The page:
A retail function comprises of several critical processes and operations. Retail SOPs provide a step-by-step instructional guide to help employees engaged in retail function to execute their routine duties effectively and efficiently. The design of retail SOP involves a systematic study and documentation of the various processes, operations and activities involved in a retail function. A systematic approach towards writing retail SOPs is covered here.
1. Identification of Retail Processes
Some of the most common and important processes in a retail function are inventory management, merchandising, staff and vendor management, facilities management, cash and payment management, customer service, store security, and audit. These processes are executed by almost every retail business enterprise in different magnitudes. Without the effective and efficient execution of these integrated processes, a retail function will not yield the desired results – which could be in terms of footfall, targets and conversion rate, sales targets, re-visits etc.
Without the effective and efficient execution of these integrated processes, a retail function will not yield the desired results
Each process in a retail function comprises of several operations. These operations are carried out by employees with or without the assistance of an ERP application. For example, various operations involved in an inventory process include purchase and reorder of stock, quality inspection, the return of goods, storage and warehousing, transportation, recording inventory transactions, process stock requisition etc.
These operations are carried out by employees with or without the assistance of an ERP application.
3. Identification of Operational Activities
Each operation in a retail process is made up of activities which must follow a logical step-by-step (either-or) sequence or a procedure to move towards conclusive outcomes. This flow of work shall depend on the control measures a retail enterprise wants to impose at every stage. For example, the decision to purchase fresh stock may be authorized only by a designated authority (say purchase manager) and such authorization request is sent only when the stock reaches the reorder level. When authorization is granted, the executive can proceed with placing the purchase order.
Each operation in a retail process is made up of activities which must follow a logical step-by-step (either-or) sequence or a procedure to move towards conclusive outcomes.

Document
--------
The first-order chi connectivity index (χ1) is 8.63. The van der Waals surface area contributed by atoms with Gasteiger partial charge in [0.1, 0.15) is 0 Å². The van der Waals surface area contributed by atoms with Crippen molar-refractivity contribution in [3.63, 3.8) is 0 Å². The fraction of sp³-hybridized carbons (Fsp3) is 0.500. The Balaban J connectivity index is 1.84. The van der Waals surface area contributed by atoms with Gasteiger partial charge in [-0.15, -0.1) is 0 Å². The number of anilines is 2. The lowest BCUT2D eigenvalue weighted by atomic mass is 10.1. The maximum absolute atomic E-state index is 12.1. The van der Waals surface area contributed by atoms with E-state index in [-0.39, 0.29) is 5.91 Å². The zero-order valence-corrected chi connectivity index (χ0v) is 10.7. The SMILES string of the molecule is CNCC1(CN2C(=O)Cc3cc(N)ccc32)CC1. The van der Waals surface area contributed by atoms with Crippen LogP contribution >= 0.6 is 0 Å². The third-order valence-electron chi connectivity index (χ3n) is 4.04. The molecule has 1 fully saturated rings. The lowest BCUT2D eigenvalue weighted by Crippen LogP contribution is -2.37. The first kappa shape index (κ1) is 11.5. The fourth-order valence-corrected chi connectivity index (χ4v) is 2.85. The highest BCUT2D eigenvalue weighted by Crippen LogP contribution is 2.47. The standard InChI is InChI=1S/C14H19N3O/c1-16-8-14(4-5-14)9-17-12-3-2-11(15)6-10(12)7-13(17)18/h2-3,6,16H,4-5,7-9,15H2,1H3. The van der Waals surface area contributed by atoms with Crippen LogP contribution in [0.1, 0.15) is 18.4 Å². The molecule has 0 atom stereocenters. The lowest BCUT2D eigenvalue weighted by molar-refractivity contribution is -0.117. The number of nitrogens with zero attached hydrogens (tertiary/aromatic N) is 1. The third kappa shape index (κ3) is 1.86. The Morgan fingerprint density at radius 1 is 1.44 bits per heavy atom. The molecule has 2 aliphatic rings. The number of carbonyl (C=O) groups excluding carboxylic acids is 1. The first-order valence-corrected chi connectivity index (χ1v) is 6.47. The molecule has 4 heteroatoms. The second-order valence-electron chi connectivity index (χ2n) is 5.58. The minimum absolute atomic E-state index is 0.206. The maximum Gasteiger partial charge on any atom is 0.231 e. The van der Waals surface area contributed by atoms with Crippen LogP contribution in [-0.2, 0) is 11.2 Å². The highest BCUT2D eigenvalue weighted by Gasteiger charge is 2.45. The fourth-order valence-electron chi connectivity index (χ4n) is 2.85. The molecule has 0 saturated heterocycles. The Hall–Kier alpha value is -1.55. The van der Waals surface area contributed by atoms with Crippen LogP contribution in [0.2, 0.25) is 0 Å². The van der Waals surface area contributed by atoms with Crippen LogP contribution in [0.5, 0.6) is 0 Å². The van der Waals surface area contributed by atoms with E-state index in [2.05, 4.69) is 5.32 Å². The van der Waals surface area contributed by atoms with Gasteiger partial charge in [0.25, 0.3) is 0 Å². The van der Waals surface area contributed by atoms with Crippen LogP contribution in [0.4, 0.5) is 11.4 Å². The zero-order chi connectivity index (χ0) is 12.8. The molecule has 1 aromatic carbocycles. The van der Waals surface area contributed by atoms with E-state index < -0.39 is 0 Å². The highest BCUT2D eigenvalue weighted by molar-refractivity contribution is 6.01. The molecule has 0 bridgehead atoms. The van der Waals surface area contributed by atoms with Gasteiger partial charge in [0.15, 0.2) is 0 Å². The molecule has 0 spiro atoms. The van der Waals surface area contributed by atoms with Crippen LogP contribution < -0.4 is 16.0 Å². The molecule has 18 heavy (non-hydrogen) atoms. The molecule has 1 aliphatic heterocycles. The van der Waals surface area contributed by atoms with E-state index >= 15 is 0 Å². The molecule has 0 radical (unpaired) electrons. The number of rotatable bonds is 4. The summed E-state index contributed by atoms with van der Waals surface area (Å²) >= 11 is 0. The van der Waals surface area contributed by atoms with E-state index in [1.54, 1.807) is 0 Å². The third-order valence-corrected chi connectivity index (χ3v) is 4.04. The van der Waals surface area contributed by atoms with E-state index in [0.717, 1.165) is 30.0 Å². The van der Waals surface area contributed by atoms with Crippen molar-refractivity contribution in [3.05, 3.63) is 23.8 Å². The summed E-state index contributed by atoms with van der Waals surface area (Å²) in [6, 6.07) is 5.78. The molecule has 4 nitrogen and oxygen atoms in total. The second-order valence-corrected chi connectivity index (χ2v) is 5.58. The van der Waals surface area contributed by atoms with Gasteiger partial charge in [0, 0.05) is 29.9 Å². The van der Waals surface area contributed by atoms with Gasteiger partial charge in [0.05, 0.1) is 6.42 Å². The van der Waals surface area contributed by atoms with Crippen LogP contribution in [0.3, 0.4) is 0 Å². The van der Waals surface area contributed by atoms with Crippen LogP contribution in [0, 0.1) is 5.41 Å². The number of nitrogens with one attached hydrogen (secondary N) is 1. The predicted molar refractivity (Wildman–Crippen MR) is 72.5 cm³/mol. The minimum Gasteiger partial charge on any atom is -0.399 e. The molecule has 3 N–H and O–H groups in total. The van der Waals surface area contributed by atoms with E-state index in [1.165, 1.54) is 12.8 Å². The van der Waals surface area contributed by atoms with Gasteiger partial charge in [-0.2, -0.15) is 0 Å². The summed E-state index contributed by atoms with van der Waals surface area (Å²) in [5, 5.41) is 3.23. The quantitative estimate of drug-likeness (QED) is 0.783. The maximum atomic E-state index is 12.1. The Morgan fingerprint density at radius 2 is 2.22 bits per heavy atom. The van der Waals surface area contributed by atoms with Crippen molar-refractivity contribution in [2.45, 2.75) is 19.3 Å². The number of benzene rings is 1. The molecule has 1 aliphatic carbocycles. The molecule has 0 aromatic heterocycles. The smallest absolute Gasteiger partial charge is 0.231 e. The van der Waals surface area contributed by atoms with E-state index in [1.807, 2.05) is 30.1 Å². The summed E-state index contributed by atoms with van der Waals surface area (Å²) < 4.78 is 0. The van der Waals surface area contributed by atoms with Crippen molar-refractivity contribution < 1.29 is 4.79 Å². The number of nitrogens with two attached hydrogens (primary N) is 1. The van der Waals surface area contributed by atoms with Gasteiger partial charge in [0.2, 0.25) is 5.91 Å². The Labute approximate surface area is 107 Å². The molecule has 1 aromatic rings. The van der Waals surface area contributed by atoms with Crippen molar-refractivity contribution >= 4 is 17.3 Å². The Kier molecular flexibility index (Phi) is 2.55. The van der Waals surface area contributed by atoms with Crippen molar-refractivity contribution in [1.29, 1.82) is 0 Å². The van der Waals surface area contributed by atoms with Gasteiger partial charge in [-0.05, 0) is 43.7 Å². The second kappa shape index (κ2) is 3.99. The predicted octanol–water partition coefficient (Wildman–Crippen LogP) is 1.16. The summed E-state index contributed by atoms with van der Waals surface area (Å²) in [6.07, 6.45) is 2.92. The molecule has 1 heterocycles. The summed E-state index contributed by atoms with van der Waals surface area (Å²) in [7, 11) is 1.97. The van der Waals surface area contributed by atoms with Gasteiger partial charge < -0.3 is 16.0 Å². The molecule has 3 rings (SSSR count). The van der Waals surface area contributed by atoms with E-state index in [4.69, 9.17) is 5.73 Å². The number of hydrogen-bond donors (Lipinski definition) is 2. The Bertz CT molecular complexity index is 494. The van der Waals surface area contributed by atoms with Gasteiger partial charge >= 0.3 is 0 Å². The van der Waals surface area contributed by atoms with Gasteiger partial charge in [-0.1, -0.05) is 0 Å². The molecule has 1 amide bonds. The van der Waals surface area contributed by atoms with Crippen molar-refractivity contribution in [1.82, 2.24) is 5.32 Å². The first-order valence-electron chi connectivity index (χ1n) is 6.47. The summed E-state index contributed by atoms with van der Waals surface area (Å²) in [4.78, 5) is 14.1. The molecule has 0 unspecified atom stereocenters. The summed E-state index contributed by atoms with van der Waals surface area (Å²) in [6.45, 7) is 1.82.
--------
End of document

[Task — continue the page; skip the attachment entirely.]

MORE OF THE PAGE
There is no hard and fast rule for selection of SOP format. The ideal solution is customization. As highlighted above, a flowchart format is a good way to present the pilot view of the full cycle of flow of work. This pilot chart can be accompanied by a procedural form. For example, in executing a purchase decision, when the stock reaches or falls below the reorder level, a purchase procedure form can be put in place. This form shall comprise of all the necessary details and conditions to be fulfilled (reorder level, purchase quantity, a name of supplier, authorization etc) before the purchase order can be executed.
There is no hard and fast rule for selection of SOP format. The ideal solution is customization.
5. Identification of the People Involved
Different operational activities or procedures are executed by different employees depending on the size and structure of an organization. While designing retail SOPs, it is important to identify and associate the people involved in each procedure. This helps in assigning responsibilities, authority and accountability to the concerned employees. It also helps in providing retail SOP training and communicating policy and resultant SOP changes to the target employees.
This helps in assigning responsibilities, authority and accountability to the concerned employees.
6. Training and Communication
Once the SOPs are designed or modified, the next necessary step is communicating the changes in the SOPs or providing relevant training to employees, as the case may be. SOP training is also important in a case of new appointments, transfers and promotions. The primary responsibility for SOP training usually rests with the HR, training cell and the concerned functional head. Whenever there are changes in policies, there could be effective changes in procedures as well which should be communicated to the concerned departments and employees.
SOP training is also important in a case of new appointments, transfers and promotions.
Writing retail SOPs require professional and domain knowledge and expertise. If casually designed and implemented, it will not serve its purpose and could end up with duplication of work, procedural bypassing, high carrying costs and low inventory turnover and most importantly, it will create an unprofessional work culture and environment.